There are many other services and tools that you can think of in the same way. For example, your library might use an event and meeting room management system like Communico or LibraryMarket's LibraryCalendar. The library will probably have a number of online databases. If the library has a local history collection, you might use OCLC's ContentDM for local digital content. My library uses MuseumPlus for our art gallery's online collection. Each of these tools and services is part of the overall digital branch.


Social media channels are also part of the digital branch. Your library might use a few of these, like Facebook, Twitter, Instagram, YouTube, Pinterest, and LinkedIn. Each of those accounts are all included as part of the digital branch.


Needs of the Digital Branch


Your library's digital branch has some important needs that must be met to successfully operate. They include:


Ease of Use: At some point, you might have done a usability study to improve the library's website, or maybe you have discussed how to refine the customer's experience while using the website. Think a bit outside the website box, and include the whole digital branch in those improvements. Make sure everything is easy to find, that there are easy links between the tools (if possible), and that the visual branding is as consistent as possible for all parts of the digital branch.


Make sure there are clear pointers to your library's social media accounts on the library's website. Also make sure there are clear pointers back to the library's website from each social media account. If your library uses mobile apps, have an apps page on your website.


Adding Content: An active digital branch needs content. As your library adds new services and tools, pointers to each should be easily found on your digital branch. Make sure to add descriptions and help guides for each new service and tool as needed.


Once you have added content, don't stop there. You'll need to regularly revisit older pages to make sure the content is still accurate. The web changes fast, and as it changes, so do the web-based tools and services that we offer to customers. Sometimes even seemingly unchangeable content needs to be updated. For example, every library I have worked for had incorrect driving directions to the physical library building. I actually hopped in my car and drove around in order to get accurate directions to post.


Even if a tool or service hasn't changed, it's possible there might be a better way to describe it. So, it's definitely worth a re-visit at least once a year in order to make sure all content is up-to-date, accurate, and easily understandable.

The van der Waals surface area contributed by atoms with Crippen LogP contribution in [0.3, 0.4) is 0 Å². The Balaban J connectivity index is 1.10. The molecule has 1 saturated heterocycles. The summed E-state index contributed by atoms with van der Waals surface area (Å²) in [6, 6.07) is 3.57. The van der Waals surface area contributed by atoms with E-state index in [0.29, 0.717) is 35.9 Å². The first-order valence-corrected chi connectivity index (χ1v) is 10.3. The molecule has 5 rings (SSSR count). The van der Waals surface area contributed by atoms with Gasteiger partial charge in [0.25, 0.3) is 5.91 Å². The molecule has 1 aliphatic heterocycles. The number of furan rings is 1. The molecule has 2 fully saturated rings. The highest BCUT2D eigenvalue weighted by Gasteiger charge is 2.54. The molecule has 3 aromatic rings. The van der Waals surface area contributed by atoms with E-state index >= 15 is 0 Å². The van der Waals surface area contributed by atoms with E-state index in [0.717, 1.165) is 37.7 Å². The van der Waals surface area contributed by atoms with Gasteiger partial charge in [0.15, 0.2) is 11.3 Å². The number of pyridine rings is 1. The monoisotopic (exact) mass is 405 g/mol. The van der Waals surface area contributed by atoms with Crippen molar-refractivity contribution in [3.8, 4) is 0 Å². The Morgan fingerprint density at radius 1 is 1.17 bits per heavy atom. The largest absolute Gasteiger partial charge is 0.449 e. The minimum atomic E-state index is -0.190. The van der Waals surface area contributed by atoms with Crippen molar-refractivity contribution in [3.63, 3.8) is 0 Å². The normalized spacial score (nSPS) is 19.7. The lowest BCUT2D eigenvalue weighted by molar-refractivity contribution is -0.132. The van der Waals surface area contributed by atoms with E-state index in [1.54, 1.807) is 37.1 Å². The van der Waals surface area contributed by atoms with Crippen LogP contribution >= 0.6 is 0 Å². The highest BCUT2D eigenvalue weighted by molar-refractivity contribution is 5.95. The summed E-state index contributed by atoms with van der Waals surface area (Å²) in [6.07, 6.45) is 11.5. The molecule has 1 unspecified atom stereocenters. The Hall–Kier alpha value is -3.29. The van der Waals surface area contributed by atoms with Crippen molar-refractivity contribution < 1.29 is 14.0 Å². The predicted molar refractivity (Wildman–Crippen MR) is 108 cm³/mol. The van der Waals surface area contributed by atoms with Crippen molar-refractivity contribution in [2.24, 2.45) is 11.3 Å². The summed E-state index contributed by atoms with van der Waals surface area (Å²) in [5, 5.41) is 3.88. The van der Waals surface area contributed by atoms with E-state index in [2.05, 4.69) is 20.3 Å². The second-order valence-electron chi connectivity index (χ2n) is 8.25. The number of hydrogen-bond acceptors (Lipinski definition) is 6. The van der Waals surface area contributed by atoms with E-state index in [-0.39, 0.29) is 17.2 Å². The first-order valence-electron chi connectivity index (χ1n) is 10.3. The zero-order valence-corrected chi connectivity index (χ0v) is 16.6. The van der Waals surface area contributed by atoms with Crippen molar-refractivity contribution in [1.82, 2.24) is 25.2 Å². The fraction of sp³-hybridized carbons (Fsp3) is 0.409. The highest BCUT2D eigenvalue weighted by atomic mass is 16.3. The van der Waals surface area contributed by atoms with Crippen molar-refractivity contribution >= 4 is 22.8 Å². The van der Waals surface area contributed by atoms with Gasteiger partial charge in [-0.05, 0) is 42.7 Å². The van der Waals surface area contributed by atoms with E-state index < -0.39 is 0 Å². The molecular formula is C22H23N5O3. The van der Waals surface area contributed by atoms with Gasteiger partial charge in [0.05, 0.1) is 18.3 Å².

Being Present: I'll bet that your library has multiple service points throughout the building for customers in need of help. At the least, you probably have a circulation desk and one or more reference desks. Think of your website as another service point that needs to be fully staffed. For example, if there's an ask-a-librarian service … assign someone to regularly check for new questions and ensure that the questions are quickly answered. In today's savvy online social world, customers expect a quick response from social media channels like Twitter or Facebook. Think of each social media channel as a service point and make sure someone is assigned to answer questions and comments as needed.


"Being present" can also mean seeing new activity happening on the digital branch, via new content being added. You'll need to add content regularly, just so it looks like you are actually present at the library's digital branch. Don't be one of those digital branches I've seen that hasn't updated the "Library News" blog since 2012, and that only sporadically posts on the library's Facebook Page. No new content makes it look like no one's home.


Today's digital branch can be a vibrant, active site. It should be a set of tools, services and service points to help customers find what they need, when they need it – and have fun while visiting.


If your digital branch is as healthy, vibrant and exciting as your physical building, your customers will love you for it!


Copyright 2019 by David Lee King.


About the author: David Lee King (davidleeking@gmail.com) is the digital services director at Topeka and Shawnee County Public Library in Topeka, KS. He explores social media, emerging trends and libraries on his blog at davidleeking.com.